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Quitter takes all

  • Published at 05:00 pm February 26th, 2020

Should smokers use vaping as a method to quit tobacco?

As scientific studies increasingly find more benefits in quitting cancer-causing tobacco (regular) cigarettes with the aid of vaping (also known as e-cigarettes), the case for using vapes as a harm-reduction tool is becoming exponentially stronger.

Researchers have found, for example, that switching from regular cigarettes to vaping improves blood vessel function by 20% as quickly as within a month, and people that make the switch go halfway back to having blood vessel function on a par with non-smokers.

Vaping has come a long way since it first appeared in its modern form in the 2000s. The form has evolved, as it became more modern and better as a device. But most importantly, it has emerged as one of the most powerful tools to help cigarette smokers quit.

No doubt, it would be ideal if people could just quit smoking without any external help. But that kind of wishful thinking serves no purpose other than wishful thinking. And evidence-based policies are breaking away from that kind of absurd idealism, as is clearly visible in the UK. 

Not only has the UK embraced vaping as a quit-smoking tool, but hospitals are now setting up vape shops within the hospital premises. And there are good reasons for that. Public Health England found that vaping is 95% safer than regular cigarettes. The widely respected National Health Service recommends vaping to help quit smoking based on this finding. 

There are studies where people who switch completely from regular cigarettes to vaping show reduced exposure to the harmful chemicals in tobacco smoke. There is increasing evidence to show that vaping can help people reduce or stop smoking. 

Scientists continue to find supporting evidence that vaping is significantly less harmful. Studies published in 2019 showed that vaping helps smokers quit and can benefit cardiovascular health.

The cardiovascular health study found that regular cigarette smokers, particularly women, demonstrated significant improvement in vascular health within one month of switching from tobacco to vaping. The study concluded that switching from regular cigarettes to vaping may be considered a harm reduction measure. 

Given the factual evidence supporting vaping’s role in helping smokers quit, it only makes sense to employ this as a quitting tool instead of banning it. The dangerously illusory notion that everyone will quit smoking if high enough tax is imposed on tobacco products has been proven wrong.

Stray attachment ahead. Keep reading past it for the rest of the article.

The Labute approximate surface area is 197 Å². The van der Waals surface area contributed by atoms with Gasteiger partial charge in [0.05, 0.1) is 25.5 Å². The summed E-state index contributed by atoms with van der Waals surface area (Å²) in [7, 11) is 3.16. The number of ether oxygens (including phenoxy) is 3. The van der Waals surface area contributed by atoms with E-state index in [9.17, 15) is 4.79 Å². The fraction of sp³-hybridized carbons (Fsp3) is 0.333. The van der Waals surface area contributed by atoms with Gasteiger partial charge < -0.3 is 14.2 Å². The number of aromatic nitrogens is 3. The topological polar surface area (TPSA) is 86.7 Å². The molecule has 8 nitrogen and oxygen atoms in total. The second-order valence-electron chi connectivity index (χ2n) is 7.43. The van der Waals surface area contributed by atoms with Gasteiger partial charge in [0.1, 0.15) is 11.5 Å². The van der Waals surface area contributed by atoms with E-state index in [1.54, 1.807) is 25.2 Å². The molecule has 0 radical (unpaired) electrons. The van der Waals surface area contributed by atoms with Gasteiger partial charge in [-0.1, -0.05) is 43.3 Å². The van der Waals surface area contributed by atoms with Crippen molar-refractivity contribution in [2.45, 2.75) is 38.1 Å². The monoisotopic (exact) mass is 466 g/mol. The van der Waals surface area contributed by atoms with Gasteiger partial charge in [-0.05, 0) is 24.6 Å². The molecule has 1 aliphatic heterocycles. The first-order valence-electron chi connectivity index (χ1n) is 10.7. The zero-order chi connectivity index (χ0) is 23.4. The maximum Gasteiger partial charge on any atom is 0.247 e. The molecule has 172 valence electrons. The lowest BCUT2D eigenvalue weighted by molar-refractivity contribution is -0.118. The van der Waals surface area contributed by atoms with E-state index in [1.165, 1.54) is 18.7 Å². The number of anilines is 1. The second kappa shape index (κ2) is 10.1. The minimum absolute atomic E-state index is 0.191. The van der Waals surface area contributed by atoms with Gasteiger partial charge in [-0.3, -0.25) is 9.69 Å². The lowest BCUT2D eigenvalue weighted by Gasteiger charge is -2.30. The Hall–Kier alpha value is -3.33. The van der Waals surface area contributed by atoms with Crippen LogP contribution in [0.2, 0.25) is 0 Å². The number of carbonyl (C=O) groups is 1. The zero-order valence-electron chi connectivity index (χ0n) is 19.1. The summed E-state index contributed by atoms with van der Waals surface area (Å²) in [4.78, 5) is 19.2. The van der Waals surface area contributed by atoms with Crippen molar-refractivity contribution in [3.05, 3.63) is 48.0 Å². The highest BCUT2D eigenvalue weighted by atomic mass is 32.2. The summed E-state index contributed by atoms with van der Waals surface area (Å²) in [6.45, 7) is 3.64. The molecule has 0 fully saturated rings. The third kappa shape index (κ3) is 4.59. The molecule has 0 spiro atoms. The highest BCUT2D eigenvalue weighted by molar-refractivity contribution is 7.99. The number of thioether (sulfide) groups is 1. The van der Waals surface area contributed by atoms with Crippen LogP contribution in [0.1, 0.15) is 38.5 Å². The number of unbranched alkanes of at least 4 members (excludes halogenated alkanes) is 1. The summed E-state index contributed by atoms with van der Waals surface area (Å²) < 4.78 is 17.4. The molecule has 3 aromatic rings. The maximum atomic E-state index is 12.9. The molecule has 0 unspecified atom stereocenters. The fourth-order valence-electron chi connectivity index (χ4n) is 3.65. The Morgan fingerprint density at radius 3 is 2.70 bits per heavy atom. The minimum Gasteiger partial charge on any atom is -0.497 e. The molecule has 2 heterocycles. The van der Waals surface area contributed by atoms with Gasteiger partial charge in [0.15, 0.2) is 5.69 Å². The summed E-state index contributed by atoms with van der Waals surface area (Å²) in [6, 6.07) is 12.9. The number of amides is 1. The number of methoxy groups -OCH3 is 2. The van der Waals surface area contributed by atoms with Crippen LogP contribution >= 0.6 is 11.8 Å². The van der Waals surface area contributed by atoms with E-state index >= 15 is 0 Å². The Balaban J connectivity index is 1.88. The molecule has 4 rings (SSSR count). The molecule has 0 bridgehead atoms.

On the other hand, there is factual and scientific evidence for the effectiveness of vape as a quitting tool. A recent study found that vaping may help 70,000 smokers in England quit each year. In the face of what can now only be considered clear factual evidence pointing toward the success of vaping as a quit smoking tool, it makes no sense to ban it.

Not to mention the inevitable consequence that a ban will make people go after dodgy black-market products, which in turn is likely to become another public health concern.

In Bangladesh, the move toward a ban recently has been in the news. One of the reasons cited for the ban was vape-related illnesses and deaths in the US. But the real culprit behind the outbreak was not vaping, but illicit THC products used by the victims, as FDA now points out. 

The FDA -- the US agency responsible for protecting and promoting public health -- found that “... most of the patients impacted by these illnesses reported using THC-containing products, suggesting THC vaping products play a role in the outbreak.” Despite the health scare the recent outbreak has caused, the FDA is actually quite clear on the matter. 

Its latest recommendations for the public include avoiding products containing THC, not buying any vaping product off the street or from other illicit or social sources, and to not modify or add any substances, such as THC or other oils, to vaping products. 

The FDA also explicitly urges the public to not quit vaping in order to go back to cigarette smoking. “If you are an adult who uses e-cigarettes instead of cigarette smoking, do not return to smoking cigarettes,” information released on the FDA website says. 

So, to put the rhetorical question forth, why should policy-makers not take into account the relevant available facts when making extremely important policy decisions on vaping? The answer is of course, they should. 

It is important to note that vaping is not for non-smokers, as any harm reduction advocate will strictly maintain, and neither is it for underage individuals, as regulators must ensure through policy and implementation.

Its purpose, from a harm reduction perspective, is nothing more than helping smokers quit the fatal tobacco cigarette, which causes a devastating 100,000 odd deaths in Bangladesh every year. 

Allowing an evidence-based policy that enables use of vaping as a quit-smoking tool will not only make Bangladesh healthier, but it will save costs and potentially boost the economy.

Mithun Alamgir is a Professor and Head of Department of Community Medicine at Enam Medical College.

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